Their invoice processing solution also relies heavily on understanding certain types of documents: 650,000 different supplier invoice types are recognized, and they maintain a shared supplier database in their cloud capture environment to allow these formats to be added and modified for use by all of their invoice processing customers. There’s also a learning environment to capture new invoice types as they occur. Keep in mind that the heavy lifting in invoice processing is all around interpreting the vendor invoice: once you have that sorted out, the rest of the process of interacting with the A/P system is straightforward, and the payment of most invoices that relate to a purchase order can be fully automated. Streamline for Invoices won the Accounts Payable/Invoicing product of the year at the 2017 Document Manager Awards.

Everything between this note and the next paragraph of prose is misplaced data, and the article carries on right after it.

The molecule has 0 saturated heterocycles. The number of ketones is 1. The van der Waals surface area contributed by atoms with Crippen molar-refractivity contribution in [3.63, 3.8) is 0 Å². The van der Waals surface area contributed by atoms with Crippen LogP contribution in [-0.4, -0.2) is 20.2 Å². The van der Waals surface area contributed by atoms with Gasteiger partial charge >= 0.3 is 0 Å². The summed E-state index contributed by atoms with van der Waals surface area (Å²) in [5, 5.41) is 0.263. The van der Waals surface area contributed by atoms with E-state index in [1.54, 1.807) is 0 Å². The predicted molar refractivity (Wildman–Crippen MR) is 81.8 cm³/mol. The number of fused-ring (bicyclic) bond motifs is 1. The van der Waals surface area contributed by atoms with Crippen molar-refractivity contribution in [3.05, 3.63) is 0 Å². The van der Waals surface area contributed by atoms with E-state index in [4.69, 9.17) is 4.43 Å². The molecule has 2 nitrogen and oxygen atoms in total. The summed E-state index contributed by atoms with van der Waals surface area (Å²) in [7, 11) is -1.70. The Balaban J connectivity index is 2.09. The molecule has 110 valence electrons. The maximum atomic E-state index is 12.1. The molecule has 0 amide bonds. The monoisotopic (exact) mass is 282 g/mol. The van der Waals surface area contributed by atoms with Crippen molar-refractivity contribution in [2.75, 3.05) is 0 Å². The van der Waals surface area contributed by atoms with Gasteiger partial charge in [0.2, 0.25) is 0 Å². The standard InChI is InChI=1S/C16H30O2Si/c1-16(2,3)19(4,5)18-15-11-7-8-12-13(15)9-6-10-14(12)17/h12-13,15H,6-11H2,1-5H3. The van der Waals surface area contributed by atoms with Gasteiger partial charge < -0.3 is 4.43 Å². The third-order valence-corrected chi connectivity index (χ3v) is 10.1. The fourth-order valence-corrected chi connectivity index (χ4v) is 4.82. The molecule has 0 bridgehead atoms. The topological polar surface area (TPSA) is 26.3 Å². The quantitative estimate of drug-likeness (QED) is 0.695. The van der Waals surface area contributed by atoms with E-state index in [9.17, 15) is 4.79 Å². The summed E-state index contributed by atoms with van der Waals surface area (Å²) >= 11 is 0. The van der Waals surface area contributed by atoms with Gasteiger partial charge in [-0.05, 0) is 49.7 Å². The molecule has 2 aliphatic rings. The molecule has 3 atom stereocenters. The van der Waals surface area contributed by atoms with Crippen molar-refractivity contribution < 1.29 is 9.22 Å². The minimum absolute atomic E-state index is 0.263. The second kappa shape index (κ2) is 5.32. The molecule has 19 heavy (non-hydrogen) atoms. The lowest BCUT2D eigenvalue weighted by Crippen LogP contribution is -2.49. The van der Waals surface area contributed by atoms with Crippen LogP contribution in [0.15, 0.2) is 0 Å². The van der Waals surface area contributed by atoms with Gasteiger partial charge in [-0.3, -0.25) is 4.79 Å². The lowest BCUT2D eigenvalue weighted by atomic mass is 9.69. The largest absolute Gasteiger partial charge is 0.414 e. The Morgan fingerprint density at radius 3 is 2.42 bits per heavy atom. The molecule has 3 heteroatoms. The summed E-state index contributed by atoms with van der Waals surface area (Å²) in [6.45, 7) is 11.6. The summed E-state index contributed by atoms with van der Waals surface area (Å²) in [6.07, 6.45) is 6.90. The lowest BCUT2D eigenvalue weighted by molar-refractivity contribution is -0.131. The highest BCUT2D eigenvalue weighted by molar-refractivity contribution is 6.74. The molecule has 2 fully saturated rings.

After a discussion of their solutions and some case studies, we dug into a more technical demo. A few highlights:
- The Web Modeler provides a fully BPMN-compliant collaborative process modeling environment, with synchronous model changes and (persistent) discussion thread between users. This is a standalone business analyst tool, and the model must be exported as a BPMN file for import to the engine for execution, so there’s no round-tripping. A cool feature is the ability to scroll back through the history of changes to the model by dragging a timeline slider: each changed snapshot is shown with the specific author.
- Once the business analyst’s process model has been imported into the BPMN+ Composer tool, the full application can be designed: data model, full process model, low code forms-based user experience, and custom code (if required). This allows a more complex BPMN model to be integrated into a low code application – something that isn’t allowed by many of the low code platforms that provide only simple linear flows – as well as developer code for “beyond the norm” integration such as external portals.
- Supervisor dashboards provide human task monitoring, including task assignment rules and skills matrix that can be changed in real time, and performance statistics.